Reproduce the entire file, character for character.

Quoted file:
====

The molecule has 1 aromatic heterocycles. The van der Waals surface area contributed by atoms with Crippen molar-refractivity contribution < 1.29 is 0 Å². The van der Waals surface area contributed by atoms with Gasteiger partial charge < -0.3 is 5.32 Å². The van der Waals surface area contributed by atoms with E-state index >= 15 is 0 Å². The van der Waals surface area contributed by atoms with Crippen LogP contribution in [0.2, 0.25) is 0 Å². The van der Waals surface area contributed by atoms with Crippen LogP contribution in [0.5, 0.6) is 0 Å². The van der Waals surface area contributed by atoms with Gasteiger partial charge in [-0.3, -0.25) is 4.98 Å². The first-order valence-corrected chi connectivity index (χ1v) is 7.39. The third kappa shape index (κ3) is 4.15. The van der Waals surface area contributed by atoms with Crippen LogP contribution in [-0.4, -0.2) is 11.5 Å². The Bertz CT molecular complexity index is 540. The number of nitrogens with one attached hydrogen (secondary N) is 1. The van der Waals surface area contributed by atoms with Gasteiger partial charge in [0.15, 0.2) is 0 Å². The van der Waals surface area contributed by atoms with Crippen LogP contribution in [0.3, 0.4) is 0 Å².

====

The molecule has 1 aromatic heterocycles. The van der Waals surface area contributed by atoms with Crippen molar-refractivity contribution < 1.29 is 0 Å². The van der Waals surface area contributed by atoms with Gasteiger partial charge < -0.3 is 5.32 Å². The van der Waals surface area contributed by atoms with E-state index >= 15 is 0 Å². The van der Waals surface area contributed by atoms with Crippen LogP contribution in [0.2, 0.25) is 0 Å². The van der Waals surface area contributed by atoms with Crippen LogP contribution in [0.5, 0.6) is 0 Å². The van der Waals surface area contributed by atoms with Gasteiger partial charge in [-0.3, -0.25) is 4.98 Å². The first-order valence-corrected chi connectivity index (χ1v) is 7.39. The third kappa shape index (κ3) is 4.15. The van der Waals surface area contributed by atoms with Crippen LogP contribution in [-0.4, -0.2) is 11.5 Å². The Bertz CT molecular complexity index is 540. The number of nitrogens with one attached hydrogen (secondary N) is 1. The van der Waals surface area contributed by atoms with Gasteiger partial charge in [0.15, 0.2) is 0 Å². The van der Waals surface area contributed by atoms with Crippen LogP contribution in [0.3, 0.4) is 0 Å².